Seeed Studios is currently advertising the Air602 WiFi module at a price of $1.90 for single unit quantities. The Air602 is tiny (smaller than a postage stamp and smaller than the ESP8266), but before you whip out your credit card to order half a dozen, you need to realize that one reason it’s so small is that there is no on-board antenna and no antenna socket, just a normal, edge connect pin on the board.
This thing in not an ESP of any variety. It is based on the WinnerMicro W600 SOC, which has a Cortex M3 core. The block diagram looks very impressive (although at the moment, the WinnerMicro web site is much less impressive and is doing an excellent impression of a honey-pot/tar-pit trap for unwary browsers), with dual UARTs, I2C, SPI and I2S interfaces, an RTC and hardware crypto all baked in.
The Air602 module has a limited number of pinouts (more than the ESP-01, though), so the available interfaces are fairly limited. There are 12 pins available, but with two ground pins, one 3v3, one antenna and one (input only) reset, that leaves only 7 pins available for I/O and those seem to be split between the two UARTs as primary (with the SPI bus as alternate use) and the single GPIO-8 available as unassigned. I’m guessing that the reason for the two pins being assigned to GND is an attempt to make it easier to add a micro antenna socket (the grounds are either side of the antenna pin).
The SDK zip is available from Seeed’s site and, given the current, sloooo-o-o-w state of the WinnerMicro web site, that’s where I’d advise you to go for more info. The module itself seems to ship with LUA and an AT command set implementation as standard (again, shades of the original ESP-01). Seeed also have a WiFi development board, based on the Air602 module, for only $2.90, which is a give and take proposition. It has an antenna (big plus) and the PCB is made to plug directly into a USB socket, but only 5 of the W600’s IO pins are available as through-hole connections.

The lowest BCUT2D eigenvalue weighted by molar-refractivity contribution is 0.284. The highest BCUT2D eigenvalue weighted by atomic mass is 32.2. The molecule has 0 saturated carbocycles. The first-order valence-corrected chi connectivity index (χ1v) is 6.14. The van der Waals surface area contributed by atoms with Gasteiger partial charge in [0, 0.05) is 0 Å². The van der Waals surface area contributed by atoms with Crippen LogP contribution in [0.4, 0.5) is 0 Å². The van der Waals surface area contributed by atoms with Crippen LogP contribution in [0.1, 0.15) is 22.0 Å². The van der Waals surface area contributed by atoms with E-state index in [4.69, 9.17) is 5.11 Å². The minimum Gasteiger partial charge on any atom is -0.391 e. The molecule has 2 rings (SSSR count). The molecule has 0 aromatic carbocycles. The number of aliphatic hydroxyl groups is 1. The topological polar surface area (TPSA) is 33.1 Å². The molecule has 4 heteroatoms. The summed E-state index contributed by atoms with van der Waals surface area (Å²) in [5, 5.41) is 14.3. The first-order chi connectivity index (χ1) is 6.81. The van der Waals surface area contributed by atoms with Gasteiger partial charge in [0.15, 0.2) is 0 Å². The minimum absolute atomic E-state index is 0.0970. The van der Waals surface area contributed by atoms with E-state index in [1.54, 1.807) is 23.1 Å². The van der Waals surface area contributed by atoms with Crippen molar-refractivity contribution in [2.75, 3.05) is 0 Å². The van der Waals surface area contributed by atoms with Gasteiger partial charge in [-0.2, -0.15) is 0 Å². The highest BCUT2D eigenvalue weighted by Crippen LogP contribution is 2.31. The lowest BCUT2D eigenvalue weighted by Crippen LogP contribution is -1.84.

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What can I use it for and are there examples and tutorials
Any updates on tools and tutorials to make this a useful part not requiring significant reverse engineering?
As far as I can see, the short answer to both of your questions is a resounding “no”. The Seeed getting-started guide is a deja-vu trip into 2015 ESP-land (Wow! The AT command set, again) and their programming guide tries hard to be helpful, but screenshots of a Chinese application with instructions on which characters to look for gets old pretty quickly (and believe me, I know!).
The price of the module is attractive, but that’s all it has going for it at the moment.